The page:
The bottom line is that Gödelian Incompleteness demolishes determinism, atheism, physicalism, and materialism; and it supports immortality, theism, and all the other appurtenances of traditional Christianity.

As Gödel himself well knew.

10 thoughts on “On Some Happy Corollaries of Gödel’s Incompleteness Theorems

  1. Thank you for this interesting post, Kristor, there is a lot of meat on these bones you’ve offered up and you’ve given me some things to think about. Here’s a few:

    1) I hope you don’t mind what seems to me an intense oversimplification of your post, but your last section–

    The bottom line is that Gödelian Incompleteness demolishes determinism, atheism, physicalism, and materialism; and it supports immortality, theism, and all the other appurtenances of traditional Christianity.

    –is not that true for any theory which is true? Truth–big-T-Truth–is necessarily internally consistent, maybe it would be reasonable to say “complete” because big-T-Truth is necessarily transcendent and so inexpressible except as God Himself. Our material manifestations of Big-T-Truth on this side of the veil are little-t-truths. So if Gödels theory is t-true, then it participates in what is T-True, and so implies all that is both T-True and t-true. Likewise the iron law that 2+2=4, or that the mitochondria is the powerhouse of the cell.

    2) The fullness of a human person, then, cannot be actual until it is complete. A living person cannot be complete because that person is still living. Neither can a persons past be considered complete because there is more past being added every moment. Yet–complete does not mean dead, because inherent to the nature of a person is a spirit, and that spirit is immortal.

    Although, now that I think about it, spirits are immortal but spirits do not change. Well, nix that, because whatever state a spirit is in in heaven will change when glorified and resurrected–and when glorified and resurrected be in it’s final state, and so unchanging, and so complete. Then and only then can the fullness of a human person be discretely understood, because then and only then is the fullness of a human person actual. I hope this is an orthodox notion!

    I can’t claim to have a full understanding of this series of posts, I’m going to have to chew on it a bit; I’m just riffing off that last bit that made me think that all Truth necessarily must point to all other Truth; it’s almost incoherent to conceive of any truth as existing in a vacuum.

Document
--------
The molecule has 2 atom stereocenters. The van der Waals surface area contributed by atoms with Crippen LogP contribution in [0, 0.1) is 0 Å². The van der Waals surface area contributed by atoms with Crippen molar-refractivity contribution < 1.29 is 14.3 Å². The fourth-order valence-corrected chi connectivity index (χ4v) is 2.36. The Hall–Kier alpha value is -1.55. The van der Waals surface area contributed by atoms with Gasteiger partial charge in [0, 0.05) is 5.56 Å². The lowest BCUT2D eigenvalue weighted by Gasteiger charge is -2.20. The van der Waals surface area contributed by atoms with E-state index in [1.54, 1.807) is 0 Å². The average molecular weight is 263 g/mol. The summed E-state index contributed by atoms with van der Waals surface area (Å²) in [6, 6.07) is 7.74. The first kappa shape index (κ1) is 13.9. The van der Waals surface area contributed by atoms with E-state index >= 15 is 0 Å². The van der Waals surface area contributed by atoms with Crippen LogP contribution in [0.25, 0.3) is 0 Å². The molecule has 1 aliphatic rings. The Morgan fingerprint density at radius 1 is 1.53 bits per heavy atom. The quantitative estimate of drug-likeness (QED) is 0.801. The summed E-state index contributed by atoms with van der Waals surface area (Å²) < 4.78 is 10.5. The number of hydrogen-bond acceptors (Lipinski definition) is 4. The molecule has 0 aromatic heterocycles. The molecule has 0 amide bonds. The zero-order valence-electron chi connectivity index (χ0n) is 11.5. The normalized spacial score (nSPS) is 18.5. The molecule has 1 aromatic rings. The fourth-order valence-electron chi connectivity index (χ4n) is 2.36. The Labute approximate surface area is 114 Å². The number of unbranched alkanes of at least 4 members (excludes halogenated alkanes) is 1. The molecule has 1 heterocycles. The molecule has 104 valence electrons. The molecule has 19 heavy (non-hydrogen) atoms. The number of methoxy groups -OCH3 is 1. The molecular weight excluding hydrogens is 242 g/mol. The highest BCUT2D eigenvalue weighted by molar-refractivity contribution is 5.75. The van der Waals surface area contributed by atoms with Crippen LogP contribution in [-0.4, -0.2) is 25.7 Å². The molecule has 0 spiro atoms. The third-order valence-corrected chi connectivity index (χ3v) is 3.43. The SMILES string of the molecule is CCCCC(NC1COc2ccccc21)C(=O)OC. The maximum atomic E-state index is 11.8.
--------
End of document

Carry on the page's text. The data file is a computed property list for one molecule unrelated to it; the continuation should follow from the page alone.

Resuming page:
• You are welcome, Scoot. Thanks in turn for your constructive comment.

      1. Yes, all truths cohere. But not all truths contradict, say, determinism. It is true that I walked the dog yesterday. But that particular truth is compatible with determinism. Gödel’s Incompleteness Theorems, on the other hand, are not. The Incompleteness Theorems and determinism cannot all be true, in just the way that circles cannot be square. The Incompleteness Theorems are true, ergo determinism is false.

      2. It’s not quite an orthodox notion, because it is incompatible with the resurrection of the body. Theologians pretty much agree that the resurrection of the body entails its resurrection to life and to motion, and to an environing world of the same dimensional character as this one, with space, time, gravity, and so forth, to which bodies like ours are fitted; and, indeed, to a climate such as might be found on Earth, with food, animals, weather, etc. The liveliness of the resurrection body entails its continued motion, action, and change. So stuff will keep happening to us, we’ll keep doing things and having adventures.

      Where this gets complicated is with the metaphysics of the Beatific Vision, which mystics agree is not characterized by temporal passage, the way our embodied life is. In the BV, we partake life sub specie aeternitatis, precisely because in the BV we are apprehending God: because he is simple, to know him is to know as and what he knows, at least in part. It seems to be possible to do this while living embodied in a temporal world: while the manner of his ascent was mysterious to him, Paul did not have to die or leave the planet in order to be taken up to the third heaven (2 Corinthians 12:2). In my own flesh – in this very body – shall I see God (Job 19:26).

      In short, there can be no ontological conflicts between temporal life and eternal life: the Incarnation is sufficient warrant of the mutual agreement of time and eternity (the Lógos didn’t stop being eternal with the Incarnation (to stop being eternal is a contradiction in terms); the eternal nature of the Lógos did not drive out the temporal nature of Jesus). This harks back to your first point: to say that there are no conflicts between temporal life and eternal life is after all to say (among other things) that the temporal truths and the eternal truths perfectly agree.